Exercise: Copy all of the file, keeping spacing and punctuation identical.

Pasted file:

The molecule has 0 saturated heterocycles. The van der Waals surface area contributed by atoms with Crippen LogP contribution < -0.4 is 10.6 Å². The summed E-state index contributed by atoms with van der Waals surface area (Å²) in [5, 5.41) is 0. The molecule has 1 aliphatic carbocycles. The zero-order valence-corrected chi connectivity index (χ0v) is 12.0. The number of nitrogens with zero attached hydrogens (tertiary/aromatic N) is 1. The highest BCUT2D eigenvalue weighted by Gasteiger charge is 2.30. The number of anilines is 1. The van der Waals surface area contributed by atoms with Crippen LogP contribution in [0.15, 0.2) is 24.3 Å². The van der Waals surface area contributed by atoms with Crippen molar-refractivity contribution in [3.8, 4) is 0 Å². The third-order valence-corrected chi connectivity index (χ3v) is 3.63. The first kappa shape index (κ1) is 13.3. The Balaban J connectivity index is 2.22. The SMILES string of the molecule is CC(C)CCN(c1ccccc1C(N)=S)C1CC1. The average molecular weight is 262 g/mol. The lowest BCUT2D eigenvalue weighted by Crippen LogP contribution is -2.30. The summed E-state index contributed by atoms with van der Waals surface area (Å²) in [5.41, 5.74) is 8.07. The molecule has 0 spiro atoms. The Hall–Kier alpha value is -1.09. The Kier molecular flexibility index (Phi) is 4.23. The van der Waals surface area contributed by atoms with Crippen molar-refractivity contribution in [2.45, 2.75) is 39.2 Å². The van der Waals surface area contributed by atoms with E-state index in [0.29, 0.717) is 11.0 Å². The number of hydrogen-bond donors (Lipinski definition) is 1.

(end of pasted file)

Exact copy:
The molecule has 0 saturated heterocycles. The van der Waals surface area contributed by atoms with Crippen LogP contribution < -0.4 is 10.6 Å². The summed E-state index contributed by atoms with van der Waals surface area (Å²) in [5, 5.41) is 0. The molecule has 1 aliphatic carbocycles. The zero-order valence-corrected chi connectivity index (χ0v) is 12.0. The number of nitrogens with zero attached hydrogens (tertiary/aromatic N) is 1. The highest BCUT2D eigenvalue weighted by Gasteiger charge is 2.30. The number of anilines is 1. The van der Waals surface area contributed by atoms with Crippen LogP contribution in [0.15, 0.2) is 24.3 Å². The van der Waals surface area contributed by atoms with Crippen molar-refractivity contribution in [3.8, 4) is 0 Å². The third-order valence-corrected chi connectivity index (χ3v) is 3.63. The first kappa shape index (κ1) is 13.3. The Balaban J connectivity index is 2.22. The SMILES string of the molecule is CC(C)CCN(c1ccccc1C(N)=S)C1CC1. The average molecular weight is 262 g/mol. The lowest BCUT2D eigenvalue weighted by Crippen LogP contribution is -2.30. The summed E-state index contributed by atoms with van der Waals surface area (Å²) in [5.41, 5.74) is 8.07. The molecule has 0 spiro atoms. The Hall–Kier alpha value is -1.09. The Kier molecular flexibility index (Phi) is 4.23. The van der Waals surface area contributed by atoms with Crippen molar-refractivity contribution in [2.45, 2.75) is 39.2 Å². The van der Waals surface area contributed by atoms with E-state index in [0.29, 0.717) is 11.0 Å². The number of hydrogen-bond donors (Lipinski definition) is 1.